NGO-ization of Pakistan:

Pakistan has seen more than 10-fold increase in the number of non-governmental organizations (NGOs) operating in the country since 911. There is now one NGO per 2000 Pakistanis. A large slice of billions of dollars in US aid has been funneled through non-government organizations. This was particularly true after Kerry-Lugar-Berman aid bill in 2009 that tripled civilian aid to Pakistan from $500 million to $1.5 billion a year. KLB is long gone but the American money flow has continued to a large numbers of Pakistani NGOs. For example, US government-funded think tank NED's 2019 recipients include Balochistan rights activists, minority rights groups, media groups, data journalism, digital rights, social justice, etc.

Summary:

The US Congress allocated $15 million for "democracy programs" in Pakistan as part of its latest Coronavirus Relief Bill. This happened about a week before an angry violent mob stormed the US Capitol. It is now being characterized as an attempted bloody coup. The shocking events of January 6, 2020 are raising serious questions: Should charity start at home? Should America prioritize democracy at home? Meanwhile, the US government-funded think tanks such National Endowment for Democracy (NED) are very active in many developing countries, including Pakistan. Cato institute says that what NED does "would otherwise be possible only through a CIA covert operation". NED's 2019 recipients include Balochistan rights activists, minority rights groups, media groups, data journalism, digital rights, social justice, etc.

Related Links:

Haq's Musings

South Asia Investor Review

NGO-ization of Pakistan

America's "We Are the Good Guys" Narrative

Social Media Tribalism

Social Media: Blessing or Curse For Pakistan?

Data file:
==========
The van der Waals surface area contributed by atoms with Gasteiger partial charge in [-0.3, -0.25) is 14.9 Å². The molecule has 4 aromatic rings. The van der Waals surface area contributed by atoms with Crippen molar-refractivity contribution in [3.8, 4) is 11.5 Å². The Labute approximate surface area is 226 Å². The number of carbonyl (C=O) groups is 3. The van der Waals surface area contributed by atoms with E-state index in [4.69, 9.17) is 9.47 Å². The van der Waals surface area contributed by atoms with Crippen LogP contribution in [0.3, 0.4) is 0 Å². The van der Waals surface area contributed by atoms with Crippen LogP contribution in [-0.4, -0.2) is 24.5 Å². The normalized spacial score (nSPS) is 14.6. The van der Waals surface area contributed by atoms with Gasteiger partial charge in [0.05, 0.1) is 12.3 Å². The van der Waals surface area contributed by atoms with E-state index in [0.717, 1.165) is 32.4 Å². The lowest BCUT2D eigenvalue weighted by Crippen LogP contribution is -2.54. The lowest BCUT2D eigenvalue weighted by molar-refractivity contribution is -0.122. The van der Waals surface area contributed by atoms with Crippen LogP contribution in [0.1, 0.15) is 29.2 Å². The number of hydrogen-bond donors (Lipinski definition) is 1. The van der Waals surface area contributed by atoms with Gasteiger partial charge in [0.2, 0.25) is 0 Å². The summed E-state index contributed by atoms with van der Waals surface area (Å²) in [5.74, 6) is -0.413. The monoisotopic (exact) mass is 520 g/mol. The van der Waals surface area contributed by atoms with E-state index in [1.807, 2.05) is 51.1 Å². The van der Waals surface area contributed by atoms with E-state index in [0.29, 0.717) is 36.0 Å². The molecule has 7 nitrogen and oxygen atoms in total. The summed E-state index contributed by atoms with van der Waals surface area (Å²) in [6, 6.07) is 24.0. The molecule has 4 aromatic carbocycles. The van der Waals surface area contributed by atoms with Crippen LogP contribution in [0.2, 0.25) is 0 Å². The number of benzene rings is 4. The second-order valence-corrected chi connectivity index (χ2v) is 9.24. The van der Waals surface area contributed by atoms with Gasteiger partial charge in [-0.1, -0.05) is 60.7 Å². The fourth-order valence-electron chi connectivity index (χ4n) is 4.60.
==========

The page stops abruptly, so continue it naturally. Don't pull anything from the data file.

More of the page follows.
Planted Stories in Media

Indian BJP Troll Farm

Kulbhushan Jadhav Caught in Balochistan

The Story of Pakistan's M8 Motorway

Pakistan-China-Russia vs India-Japan-US

Riaz Haq's Youtube Channel

PakAlumni Social Network

 

Deltadart

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Poorly written piece with repetition of same facts over and over again. Pakistan needs to shut down almost all such subversive NGOs with so called democracy agenda
 

RiazHaq

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Pakistan has seen more than 10-fold increase in the number of non-governmental organizations (NGOs) operating in the country since 911. There is now one NGO per 2000 Pakistanis. A large slice of the billions of dollars in American aid to Pakistan has been funneled through these non-government organizations (NGOs). This has been particularly true since the passage of Kerry-Lugar-Berman aid bill in 2009 that tripled civilian aid to Pakistan from $500 million to $1.5 billion a year. Most of these new NGOs are not likely to survive the planned US aid cuts to Pakistan by the Trump Administration.


NGO Proliferation:

Pakistan has been massively NGO-ized since the September 11, 2001 attacks in the United States, according to data compiled by Pakistan Centre for Philanthropy (PCP), a certification organization for non-government organizations (NGOs) and charity institutions. The number of NGOs has exploded from 10,000-12,000 in 2001 (source: Aga Khan Civil Society Index) to 100,000-150,000 mostly foreign-funded NGOs in 2016 as estimated by PCP.